You can think of eyeOS as the ultimate RIA, and RIA which can possibly incorporate any other RIA a simple application. eyeOS supports applications, and if a few of the current RIAs can be modified to run as applications on eyeOS rather than on their own servers, eyeOS's appeal will increase even more.
If you have a number of computers on a LAN connection, eyeOS can serve as a perfect work environment. With all your data stored on a central server, and your account accessible from anywhere within the office, you need not worry about which computer you do your work on as everything is stored under your name at the central repository. File sharing in eyeOS allows you to give access to your data to specific groups, such that multiple people can have access.
While it is unlikely that you will be able to abandon your desktop OS entirely in favor of something like eyeOS any time soon, it does manage to provide some of the flexibility that you just cannot get using a conventional operating system.
You can get many of the features of eyeOS through individual applications online, online storage with Google Docs / Dropbox / Box.net, each offering its own different file-management solution; document editing with Zoho, and Google Docs; online calender with Google Calender, Calenderfly etc. Being able to access your data from anywhere is already something you can get with these services, however storing your data AND your applications online, and furthermore, running applications using your online data is something that is only possible using an online operating system. Also, since this application will be running on your own server, your data is safe withing your hands, and need only stay within the internal office network.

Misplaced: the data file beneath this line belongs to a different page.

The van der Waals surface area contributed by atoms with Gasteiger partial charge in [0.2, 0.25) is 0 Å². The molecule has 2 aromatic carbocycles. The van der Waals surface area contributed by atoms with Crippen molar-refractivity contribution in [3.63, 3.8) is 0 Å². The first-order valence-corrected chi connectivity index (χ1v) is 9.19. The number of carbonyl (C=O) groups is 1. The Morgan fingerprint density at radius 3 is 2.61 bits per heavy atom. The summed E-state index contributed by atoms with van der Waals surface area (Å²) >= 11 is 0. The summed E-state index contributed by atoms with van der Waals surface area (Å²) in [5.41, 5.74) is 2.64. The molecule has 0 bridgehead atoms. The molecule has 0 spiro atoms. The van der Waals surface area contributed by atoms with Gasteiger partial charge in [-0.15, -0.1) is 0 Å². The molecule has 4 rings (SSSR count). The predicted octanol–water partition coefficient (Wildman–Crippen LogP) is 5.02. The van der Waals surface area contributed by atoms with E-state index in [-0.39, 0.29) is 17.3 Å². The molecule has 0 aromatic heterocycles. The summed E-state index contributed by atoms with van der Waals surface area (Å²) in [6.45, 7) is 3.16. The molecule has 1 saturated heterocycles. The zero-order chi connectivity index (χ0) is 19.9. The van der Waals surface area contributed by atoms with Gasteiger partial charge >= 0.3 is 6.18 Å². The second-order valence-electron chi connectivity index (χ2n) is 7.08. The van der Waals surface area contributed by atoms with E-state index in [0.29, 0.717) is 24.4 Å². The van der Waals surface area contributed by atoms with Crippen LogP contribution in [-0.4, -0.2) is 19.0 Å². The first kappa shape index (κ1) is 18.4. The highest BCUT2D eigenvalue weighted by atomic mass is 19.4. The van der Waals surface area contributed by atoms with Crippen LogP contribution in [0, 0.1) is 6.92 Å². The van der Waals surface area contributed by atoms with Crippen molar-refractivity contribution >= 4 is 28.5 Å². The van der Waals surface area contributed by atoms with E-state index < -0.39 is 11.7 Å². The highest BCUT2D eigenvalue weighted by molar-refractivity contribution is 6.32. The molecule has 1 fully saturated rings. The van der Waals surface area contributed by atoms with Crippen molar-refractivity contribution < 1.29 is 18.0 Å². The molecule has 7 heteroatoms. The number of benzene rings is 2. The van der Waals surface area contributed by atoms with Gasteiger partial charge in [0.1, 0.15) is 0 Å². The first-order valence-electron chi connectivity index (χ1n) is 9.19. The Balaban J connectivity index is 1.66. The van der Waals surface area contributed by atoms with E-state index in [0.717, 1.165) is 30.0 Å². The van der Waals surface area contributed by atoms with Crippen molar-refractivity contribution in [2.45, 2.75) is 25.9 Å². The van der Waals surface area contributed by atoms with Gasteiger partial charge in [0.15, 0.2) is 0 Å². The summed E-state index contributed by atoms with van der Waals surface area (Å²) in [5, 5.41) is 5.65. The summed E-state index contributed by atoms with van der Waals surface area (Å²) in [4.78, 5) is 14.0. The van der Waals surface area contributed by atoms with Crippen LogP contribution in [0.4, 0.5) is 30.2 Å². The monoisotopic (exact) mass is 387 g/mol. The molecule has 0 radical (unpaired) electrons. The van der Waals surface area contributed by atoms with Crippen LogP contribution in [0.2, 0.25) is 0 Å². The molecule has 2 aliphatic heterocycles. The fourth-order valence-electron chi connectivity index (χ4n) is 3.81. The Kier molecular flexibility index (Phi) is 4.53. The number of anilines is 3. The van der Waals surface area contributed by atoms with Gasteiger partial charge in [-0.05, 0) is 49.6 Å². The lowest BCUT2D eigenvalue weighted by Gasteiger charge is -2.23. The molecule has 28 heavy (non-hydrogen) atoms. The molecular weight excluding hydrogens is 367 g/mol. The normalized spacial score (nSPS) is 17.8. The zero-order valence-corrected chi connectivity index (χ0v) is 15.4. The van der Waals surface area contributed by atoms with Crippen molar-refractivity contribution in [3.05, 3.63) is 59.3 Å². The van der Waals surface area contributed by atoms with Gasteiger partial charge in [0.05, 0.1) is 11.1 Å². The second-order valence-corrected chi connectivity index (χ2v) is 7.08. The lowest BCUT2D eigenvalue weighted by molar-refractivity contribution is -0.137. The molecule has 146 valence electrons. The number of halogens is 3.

Since the only requirement to run eyeOS is a web browser, a client machine can have any OS platform, Mac OS, Linux or Windows, or hardware platform, ppc, x86, x86_64, ARM. Unlike memory heavy OSs such as Windows 7, (or even many Linux distos for that matter), such a client could have the simplest hardware with Chrome OS or a similar light OS installed.
We are already seeing web services integrating with desktop applications, and with each other. It is now possible to upload images to a service such as Picasa, and edit them online using Picnik. As the web services evolve, what we are beginning to see is a web operating environment of sorts. eyeOS just makes this transitions official, and lets you get an early taste of the future of the internet.